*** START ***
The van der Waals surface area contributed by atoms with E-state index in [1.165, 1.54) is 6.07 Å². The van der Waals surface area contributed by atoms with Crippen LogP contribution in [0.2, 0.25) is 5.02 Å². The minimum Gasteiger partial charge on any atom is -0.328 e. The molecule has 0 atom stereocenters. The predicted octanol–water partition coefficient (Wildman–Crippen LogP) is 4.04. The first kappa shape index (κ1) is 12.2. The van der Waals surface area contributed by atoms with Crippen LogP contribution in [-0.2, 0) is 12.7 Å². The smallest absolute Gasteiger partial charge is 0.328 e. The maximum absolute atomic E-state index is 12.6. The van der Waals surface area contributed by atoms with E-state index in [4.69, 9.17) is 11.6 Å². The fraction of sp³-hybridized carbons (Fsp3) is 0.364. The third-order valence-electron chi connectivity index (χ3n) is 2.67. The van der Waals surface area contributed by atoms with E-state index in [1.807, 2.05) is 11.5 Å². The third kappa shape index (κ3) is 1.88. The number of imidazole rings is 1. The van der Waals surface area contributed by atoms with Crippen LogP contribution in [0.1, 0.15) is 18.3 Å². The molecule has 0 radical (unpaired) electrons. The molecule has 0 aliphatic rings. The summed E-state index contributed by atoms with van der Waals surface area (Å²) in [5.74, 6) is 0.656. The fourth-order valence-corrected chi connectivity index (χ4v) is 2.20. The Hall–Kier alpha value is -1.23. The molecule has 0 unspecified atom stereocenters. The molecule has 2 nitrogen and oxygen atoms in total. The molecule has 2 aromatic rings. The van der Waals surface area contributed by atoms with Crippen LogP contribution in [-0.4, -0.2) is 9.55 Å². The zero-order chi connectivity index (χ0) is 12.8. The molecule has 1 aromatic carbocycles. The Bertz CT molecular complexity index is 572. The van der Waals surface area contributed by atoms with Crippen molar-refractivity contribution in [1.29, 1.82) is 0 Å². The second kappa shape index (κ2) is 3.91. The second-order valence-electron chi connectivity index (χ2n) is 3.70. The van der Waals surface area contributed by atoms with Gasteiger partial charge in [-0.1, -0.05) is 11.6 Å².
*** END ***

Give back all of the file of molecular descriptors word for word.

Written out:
The van der Waals surface area contributed by atoms with E-state index in [1.165, 1.54) is 6.07 Å². The van der Waals surface area contributed by atoms with Crippen LogP contribution in [0.2, 0.25) is 5.02 Å². The minimum Gasteiger partial charge on any atom is -0.328 e. The molecule has 0 atom stereocenters. The predicted octanol–water partition coefficient (Wildman–Crippen LogP) is 4.04. The first kappa shape index (κ1) is 12.2. The van der Waals surface area contributed by atoms with Crippen LogP contribution in [-0.2, 0) is 12.7 Å². The smallest absolute Gasteiger partial charge is 0.328 e. The maximum absolute atomic E-state index is 12.6. The van der Waals surface area contributed by atoms with E-state index in [4.69, 9.17) is 11.6 Å². The fraction of sp³-hybridized carbons (Fsp3) is 0.364. The third-order valence-electron chi connectivity index (χ3n) is 2.67. The van der Waals surface area contributed by atoms with E-state index in [1.807, 2.05) is 11.5 Å². The third kappa shape index (κ3) is 1.88. The number of imidazole rings is 1. The van der Waals surface area contributed by atoms with Crippen LogP contribution in [0.1, 0.15) is 18.3 Å². The molecule has 0 radical (unpaired) electrons. The molecule has 0 aliphatic rings. The summed E-state index contributed by atoms with van der Waals surface area (Å²) in [5.74, 6) is 0.656. The fourth-order valence-corrected chi connectivity index (χ4v) is 2.20. The Hall–Kier alpha value is -1.23. The molecule has 0 unspecified atom stereocenters. The molecule has 2 nitrogen and oxygen atoms in total. The molecule has 2 aromatic rings. The van der Waals surface area contributed by atoms with Crippen LogP contribution in [-0.4, -0.2) is 9.55 Å². The zero-order chi connectivity index (χ0) is 12.8. The molecule has 1 aromatic carbocycles. The Bertz CT molecular complexity index is 572. The van der Waals surface area contributed by atoms with Crippen molar-refractivity contribution in [1.29, 1.82) is 0 Å². The second kappa shape index (κ2) is 3.91. The second-order valence-electron chi connectivity index (χ2n) is 3.70. The van der Waals surface area contributed by atoms with Gasteiger partial charge in [-0.1, -0.05) is 11.6 Å².